Berkeley scientists today are releasing a free Android app that taps a smartphone’s ability to record ground shaking from an earthquake, with the goal of creating a worldwide seismic detection network that could eventually warn users of impending jolts from nearby quakes.
The app, called MyShake, is available from the Google Play Store and runs in the background with little power, so that a phone’s onboard accelerometers can record local shaking any time of the day or night. For now, the app only collects information from the accelerometers, analyzes it and, if it fits the vibrational profile of a quake, relays it and the phone’s GPS coordinates to the Berkeley Seismological Laboratory for analysis.
Once enough people are using it and the bugs are worked out, however, UC Berkeley seismologists plan to use the data to warn people miles from ground zero that shaking is rumbling their way. An iPhone app is also planned.
“MyShake cannot replace traditional seismic networks like those run by the U.S. Geological Survey, UC Berkeley, the University of Washington and Caltech, but we think MyShake can make earthquake early warning faster and more accurate in areas that have a traditional seismic network, and can provide life-saving early warning in countries that have no seismic network,” said Richard Allen, the leader of the app project, director of the Berkeley Seismological Laboratory and a professor and chair of the Department of Earth and Planetary Sciences. The lab operates a sensitive but widely spaced network of seismic sensors buried in vaults around Northern California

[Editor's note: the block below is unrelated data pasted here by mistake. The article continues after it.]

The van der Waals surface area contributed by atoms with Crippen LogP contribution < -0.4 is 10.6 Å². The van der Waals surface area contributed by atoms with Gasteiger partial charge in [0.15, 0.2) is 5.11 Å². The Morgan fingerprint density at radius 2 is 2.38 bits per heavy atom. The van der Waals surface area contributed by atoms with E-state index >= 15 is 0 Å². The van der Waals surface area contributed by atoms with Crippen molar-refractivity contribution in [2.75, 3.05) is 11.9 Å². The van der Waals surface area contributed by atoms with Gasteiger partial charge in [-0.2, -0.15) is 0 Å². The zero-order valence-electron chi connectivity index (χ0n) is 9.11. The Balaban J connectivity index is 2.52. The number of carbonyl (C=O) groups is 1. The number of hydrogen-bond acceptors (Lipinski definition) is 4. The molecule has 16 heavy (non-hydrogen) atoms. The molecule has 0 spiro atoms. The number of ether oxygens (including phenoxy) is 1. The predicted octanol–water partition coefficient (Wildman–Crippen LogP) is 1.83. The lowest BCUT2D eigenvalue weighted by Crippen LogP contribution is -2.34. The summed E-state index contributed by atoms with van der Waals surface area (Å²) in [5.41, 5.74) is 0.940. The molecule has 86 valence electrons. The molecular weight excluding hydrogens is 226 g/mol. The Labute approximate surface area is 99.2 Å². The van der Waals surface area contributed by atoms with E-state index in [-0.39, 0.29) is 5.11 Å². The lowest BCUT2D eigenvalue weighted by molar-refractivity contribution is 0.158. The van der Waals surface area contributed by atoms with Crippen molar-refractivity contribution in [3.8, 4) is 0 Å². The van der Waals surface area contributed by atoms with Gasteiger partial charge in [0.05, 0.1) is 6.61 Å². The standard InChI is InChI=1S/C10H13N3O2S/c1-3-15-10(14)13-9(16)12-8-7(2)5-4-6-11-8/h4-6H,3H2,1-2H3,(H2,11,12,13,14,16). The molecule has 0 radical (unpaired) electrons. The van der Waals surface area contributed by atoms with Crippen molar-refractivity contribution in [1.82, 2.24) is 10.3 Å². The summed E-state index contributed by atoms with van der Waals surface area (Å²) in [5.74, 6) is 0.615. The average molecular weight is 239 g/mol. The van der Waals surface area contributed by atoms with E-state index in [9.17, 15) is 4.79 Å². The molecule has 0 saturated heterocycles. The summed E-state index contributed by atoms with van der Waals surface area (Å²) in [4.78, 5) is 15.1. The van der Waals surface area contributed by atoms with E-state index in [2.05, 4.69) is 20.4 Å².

A crowd sourced seismic network may be the only option today for many earthquake-prone developing countries, such as Nepal or Peru, that have a sparse or no ground-based seismic network or early warning system, but do have millions of Smart phone users.
Smart phones can easily measure movement caused by a quake because they have three built-in accelerometers designed to sense the orientation of the phone for display or gaming. While constantly improving in sensitivity for the benefit of gamers, however, smart phone accelerometers are far less sensitive than in-ground seismometers. But they are sensitive enough to record earthquakes above a magnitude 5 — the ones that do damage — within 10 kilometers. And what these accelerometers lack in sensitivity, they make up for in ubiquity. There are an estimated 16 million smart phones in California, and 1 billion smart phones worldwide.